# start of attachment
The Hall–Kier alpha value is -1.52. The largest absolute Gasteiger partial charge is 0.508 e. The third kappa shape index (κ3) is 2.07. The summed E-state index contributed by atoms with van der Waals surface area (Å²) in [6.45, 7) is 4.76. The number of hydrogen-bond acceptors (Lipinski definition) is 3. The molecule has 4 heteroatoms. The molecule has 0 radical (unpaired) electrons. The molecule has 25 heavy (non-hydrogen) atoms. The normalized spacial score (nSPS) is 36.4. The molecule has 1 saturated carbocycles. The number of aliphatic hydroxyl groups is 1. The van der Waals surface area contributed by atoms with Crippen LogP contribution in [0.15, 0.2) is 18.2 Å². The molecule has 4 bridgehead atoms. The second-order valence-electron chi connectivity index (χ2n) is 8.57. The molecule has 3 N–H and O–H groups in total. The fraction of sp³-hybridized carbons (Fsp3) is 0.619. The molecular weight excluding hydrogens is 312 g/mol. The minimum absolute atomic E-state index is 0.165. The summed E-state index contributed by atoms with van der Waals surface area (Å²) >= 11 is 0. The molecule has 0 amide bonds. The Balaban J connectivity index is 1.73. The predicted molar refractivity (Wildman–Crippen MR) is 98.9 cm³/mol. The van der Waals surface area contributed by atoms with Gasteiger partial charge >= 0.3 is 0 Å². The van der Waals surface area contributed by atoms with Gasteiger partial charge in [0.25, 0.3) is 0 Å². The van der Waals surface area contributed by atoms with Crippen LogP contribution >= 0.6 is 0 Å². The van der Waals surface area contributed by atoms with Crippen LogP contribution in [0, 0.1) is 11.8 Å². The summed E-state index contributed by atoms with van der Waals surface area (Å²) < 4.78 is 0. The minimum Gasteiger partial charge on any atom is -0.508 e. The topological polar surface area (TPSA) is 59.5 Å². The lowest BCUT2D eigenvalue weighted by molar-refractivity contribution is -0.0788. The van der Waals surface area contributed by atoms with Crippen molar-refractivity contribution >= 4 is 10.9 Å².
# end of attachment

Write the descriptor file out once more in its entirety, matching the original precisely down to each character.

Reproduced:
The Hall–Kier alpha value is -1.52. The largest absolute Gasteiger partial charge is 0.508 e. The third kappa shape index (κ3) is 2.07. The summed E-state index contributed by atoms with van der Waals surface area (Å²) in [6.45, 7) is 4.76. The number of hydrogen-bond acceptors (Lipinski definition) is 3. The molecule has 4 heteroatoms. The molecule has 0 radical (unpaired) electrons. The molecule has 25 heavy (non-hydrogen) atoms. The normalized spacial score (nSPS) is 36.4. The molecule has 1 saturated carbocycles. The number of aliphatic hydroxyl groups is 1. The van der Waals surface area contributed by atoms with Crippen LogP contribution in [0.15, 0.2) is 18.2 Å². The molecule has 4 bridgehead atoms. The second-order valence-electron chi connectivity index (χ2n) is 8.57. The molecule has 3 N–H and O–H groups in total. The fraction of sp³-hybridized carbons (Fsp3) is 0.619. The molecular weight excluding hydrogens is 312 g/mol. The minimum absolute atomic E-state index is 0.165. The summed E-state index contributed by atoms with van der Waals surface area (Å²) >= 11 is 0. The molecule has 0 amide bonds. The Balaban J connectivity index is 1.73. The predicted molar refractivity (Wildman–Crippen MR) is 98.9 cm³/mol. The van der Waals surface area contributed by atoms with Gasteiger partial charge >= 0.3 is 0 Å². The van der Waals surface area contributed by atoms with Gasteiger partial charge in [0.25, 0.3) is 0 Å². The van der Waals surface area contributed by atoms with Crippen LogP contribution >= 0.6 is 0 Å². The van der Waals surface area contributed by atoms with Crippen LogP contribution in [0, 0.1) is 11.8 Å². The summed E-state index contributed by atoms with van der Waals surface area (Å²) < 4.78 is 0. The minimum Gasteiger partial charge on any atom is -0.508 e. The topological polar surface area (TPSA) is 59.5 Å². The lowest BCUT2D eigenvalue weighted by molar-refractivity contribution is -0.0788. The van der Waals surface area contributed by atoms with Crippen molar-refractivity contribution >= 4 is 10.9 Å².